Lexical Competition in Nonnative Speech Comprehension
SourceJournal of Cognitive Neuroscience, 22, 6, (2010), pp. 1165-1178
Article / Letter to editor
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PI Group Neurobiology of Language
F.C. Donders Centre for Cognitive Neuroimaging
Journal of Cognitive Neuroscience
Subject210 000 Language & Multilingualism; 210 007 L1 L2 lexical interaction in a sentence context; 210 000 Language & Multilingualism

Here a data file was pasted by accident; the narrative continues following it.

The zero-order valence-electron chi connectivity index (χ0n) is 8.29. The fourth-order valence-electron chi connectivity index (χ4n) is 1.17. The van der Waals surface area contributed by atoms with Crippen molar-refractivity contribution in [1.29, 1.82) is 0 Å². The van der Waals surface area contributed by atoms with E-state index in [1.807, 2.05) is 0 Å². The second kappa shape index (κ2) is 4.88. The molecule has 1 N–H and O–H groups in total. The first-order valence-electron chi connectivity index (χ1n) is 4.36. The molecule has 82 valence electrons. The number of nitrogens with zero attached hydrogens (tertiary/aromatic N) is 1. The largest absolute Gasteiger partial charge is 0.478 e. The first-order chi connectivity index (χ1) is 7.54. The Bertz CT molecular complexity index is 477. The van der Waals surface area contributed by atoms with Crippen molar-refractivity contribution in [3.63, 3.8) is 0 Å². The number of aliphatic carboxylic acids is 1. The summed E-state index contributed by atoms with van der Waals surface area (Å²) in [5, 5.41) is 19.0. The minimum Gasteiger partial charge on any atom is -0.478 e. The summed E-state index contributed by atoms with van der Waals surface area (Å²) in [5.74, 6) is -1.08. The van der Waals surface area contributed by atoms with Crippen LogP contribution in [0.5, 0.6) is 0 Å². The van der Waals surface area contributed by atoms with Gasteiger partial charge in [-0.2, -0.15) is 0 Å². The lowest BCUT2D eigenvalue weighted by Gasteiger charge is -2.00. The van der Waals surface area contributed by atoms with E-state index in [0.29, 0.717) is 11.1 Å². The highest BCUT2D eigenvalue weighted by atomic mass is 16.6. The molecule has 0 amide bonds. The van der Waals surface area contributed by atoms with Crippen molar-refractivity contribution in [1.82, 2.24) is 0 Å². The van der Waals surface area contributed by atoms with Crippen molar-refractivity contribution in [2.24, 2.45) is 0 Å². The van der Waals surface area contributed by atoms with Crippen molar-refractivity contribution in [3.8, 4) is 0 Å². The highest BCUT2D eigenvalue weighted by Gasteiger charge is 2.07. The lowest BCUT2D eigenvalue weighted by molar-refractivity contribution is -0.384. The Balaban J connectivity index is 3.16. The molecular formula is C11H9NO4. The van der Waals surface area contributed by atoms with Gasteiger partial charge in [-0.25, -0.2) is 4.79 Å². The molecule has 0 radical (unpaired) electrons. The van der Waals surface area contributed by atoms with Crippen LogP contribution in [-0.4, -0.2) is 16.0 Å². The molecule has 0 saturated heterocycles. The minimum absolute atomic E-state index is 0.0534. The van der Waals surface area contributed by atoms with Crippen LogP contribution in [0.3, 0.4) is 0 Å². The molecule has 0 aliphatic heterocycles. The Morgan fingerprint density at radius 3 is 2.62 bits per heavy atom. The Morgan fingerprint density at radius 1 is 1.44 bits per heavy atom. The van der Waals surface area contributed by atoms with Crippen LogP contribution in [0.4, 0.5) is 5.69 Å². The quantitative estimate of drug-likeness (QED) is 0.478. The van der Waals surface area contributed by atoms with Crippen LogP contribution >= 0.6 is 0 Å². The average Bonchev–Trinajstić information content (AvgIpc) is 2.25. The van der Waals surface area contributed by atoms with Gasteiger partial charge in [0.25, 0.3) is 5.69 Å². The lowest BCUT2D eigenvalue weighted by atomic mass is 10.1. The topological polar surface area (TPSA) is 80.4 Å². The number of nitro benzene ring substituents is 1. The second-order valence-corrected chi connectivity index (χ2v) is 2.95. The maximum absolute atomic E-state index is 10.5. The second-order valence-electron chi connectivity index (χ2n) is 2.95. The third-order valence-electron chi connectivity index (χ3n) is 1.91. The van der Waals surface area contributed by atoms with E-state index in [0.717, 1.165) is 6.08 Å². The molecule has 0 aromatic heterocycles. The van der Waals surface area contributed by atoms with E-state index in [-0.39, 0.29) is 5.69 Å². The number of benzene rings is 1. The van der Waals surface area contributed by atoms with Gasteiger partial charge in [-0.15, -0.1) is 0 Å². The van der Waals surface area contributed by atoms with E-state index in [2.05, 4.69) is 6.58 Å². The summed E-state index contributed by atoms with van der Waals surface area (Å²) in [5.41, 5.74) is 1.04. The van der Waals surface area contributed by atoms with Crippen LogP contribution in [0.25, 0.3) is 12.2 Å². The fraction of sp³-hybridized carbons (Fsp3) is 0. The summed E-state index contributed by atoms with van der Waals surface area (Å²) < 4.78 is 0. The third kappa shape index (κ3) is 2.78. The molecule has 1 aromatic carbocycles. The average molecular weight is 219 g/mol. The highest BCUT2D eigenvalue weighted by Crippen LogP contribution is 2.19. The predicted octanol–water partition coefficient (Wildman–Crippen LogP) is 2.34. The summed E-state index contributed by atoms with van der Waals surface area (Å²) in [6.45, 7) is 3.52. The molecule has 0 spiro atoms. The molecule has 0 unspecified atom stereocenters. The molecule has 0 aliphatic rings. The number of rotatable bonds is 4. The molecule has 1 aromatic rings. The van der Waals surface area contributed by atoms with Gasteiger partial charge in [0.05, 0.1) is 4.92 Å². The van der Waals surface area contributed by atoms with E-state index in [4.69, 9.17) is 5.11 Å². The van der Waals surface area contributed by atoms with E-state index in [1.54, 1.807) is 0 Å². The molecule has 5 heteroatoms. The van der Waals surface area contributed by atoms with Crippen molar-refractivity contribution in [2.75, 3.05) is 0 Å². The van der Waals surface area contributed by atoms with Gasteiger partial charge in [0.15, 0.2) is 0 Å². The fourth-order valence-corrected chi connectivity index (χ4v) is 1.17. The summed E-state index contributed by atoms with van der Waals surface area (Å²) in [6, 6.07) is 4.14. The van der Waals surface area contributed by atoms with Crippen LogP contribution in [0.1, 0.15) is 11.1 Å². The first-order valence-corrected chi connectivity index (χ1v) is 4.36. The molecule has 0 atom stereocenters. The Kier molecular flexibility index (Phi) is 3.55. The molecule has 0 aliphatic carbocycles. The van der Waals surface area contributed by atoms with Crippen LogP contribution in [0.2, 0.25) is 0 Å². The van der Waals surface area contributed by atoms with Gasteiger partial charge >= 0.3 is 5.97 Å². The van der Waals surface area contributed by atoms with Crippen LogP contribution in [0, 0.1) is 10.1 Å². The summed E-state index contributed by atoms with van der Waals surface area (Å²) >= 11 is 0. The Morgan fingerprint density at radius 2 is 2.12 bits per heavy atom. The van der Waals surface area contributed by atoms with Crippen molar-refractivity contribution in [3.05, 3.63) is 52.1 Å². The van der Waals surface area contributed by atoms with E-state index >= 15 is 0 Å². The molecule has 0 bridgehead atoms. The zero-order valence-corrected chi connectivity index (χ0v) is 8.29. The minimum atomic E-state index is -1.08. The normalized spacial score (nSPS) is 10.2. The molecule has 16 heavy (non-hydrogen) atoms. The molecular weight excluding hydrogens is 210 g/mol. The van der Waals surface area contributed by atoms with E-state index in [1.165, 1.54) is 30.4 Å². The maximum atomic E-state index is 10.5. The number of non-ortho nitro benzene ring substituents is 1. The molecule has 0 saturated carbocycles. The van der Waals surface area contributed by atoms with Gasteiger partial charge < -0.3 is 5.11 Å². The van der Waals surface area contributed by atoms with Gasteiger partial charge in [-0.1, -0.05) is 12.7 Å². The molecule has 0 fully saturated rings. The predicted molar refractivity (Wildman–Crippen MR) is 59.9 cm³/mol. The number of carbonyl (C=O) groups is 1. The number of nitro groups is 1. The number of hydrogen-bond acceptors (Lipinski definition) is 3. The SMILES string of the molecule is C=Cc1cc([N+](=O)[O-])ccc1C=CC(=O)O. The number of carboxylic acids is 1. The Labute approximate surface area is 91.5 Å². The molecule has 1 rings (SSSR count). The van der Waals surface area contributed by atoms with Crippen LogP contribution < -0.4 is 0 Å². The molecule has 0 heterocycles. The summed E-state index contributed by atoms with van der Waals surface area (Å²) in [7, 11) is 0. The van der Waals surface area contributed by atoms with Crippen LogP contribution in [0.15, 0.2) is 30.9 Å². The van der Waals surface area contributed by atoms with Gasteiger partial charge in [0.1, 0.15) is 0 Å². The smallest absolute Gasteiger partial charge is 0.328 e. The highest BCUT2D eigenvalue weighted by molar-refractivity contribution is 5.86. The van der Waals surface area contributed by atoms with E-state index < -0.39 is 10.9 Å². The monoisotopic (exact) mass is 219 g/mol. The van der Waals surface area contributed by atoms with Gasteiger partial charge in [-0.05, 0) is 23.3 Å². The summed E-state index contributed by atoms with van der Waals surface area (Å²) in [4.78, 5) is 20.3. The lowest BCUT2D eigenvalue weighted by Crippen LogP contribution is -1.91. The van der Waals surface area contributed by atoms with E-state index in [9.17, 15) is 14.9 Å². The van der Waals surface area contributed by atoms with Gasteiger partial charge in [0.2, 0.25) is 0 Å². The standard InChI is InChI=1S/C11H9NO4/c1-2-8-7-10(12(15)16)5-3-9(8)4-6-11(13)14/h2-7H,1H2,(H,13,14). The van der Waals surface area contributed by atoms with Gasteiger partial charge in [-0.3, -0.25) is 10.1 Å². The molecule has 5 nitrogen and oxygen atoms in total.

Electrophysiological studies consistently find N400 effects of semantic incongruity in nonnative (L2) language comprehension. These N400 effects are often delayed compared with native (L1) comprehension, suggesting that semantic integration in one's second language occurs later than in one's first language. In this study, we investigated whether such a delay could be attributed to (1) intralingual lexical competition and/or (2) interlingual lexical competition. We recorded EEG from Dutch–English bilinguals who listened to English (L2) sentences in which the sentence-final word was (a) semantically fitting and (b) semantically incongruent or semantically incongruent but initially congruent due to sharing initial phonemes with (c) the most probable sentence completion within the L2 or (d) the L1 translation equivalent of the most probable sentence completion. We found an N400 effect in each of the semantically incongruent conditions. This N400 effect was significantly delayed to L2 words but not to L1 translation equivalents that were initially congruent with the sentence context. Taken together, these findings firstly demonstrate that semantic integration in nonnative listening can start based on word initial phonemes (i.e., before a single lexical candidate could have been selected based on the input) and secondly suggest that spuriously elicited L1 lexical candidates are not available for semantic integration in L2 speech comprehension.
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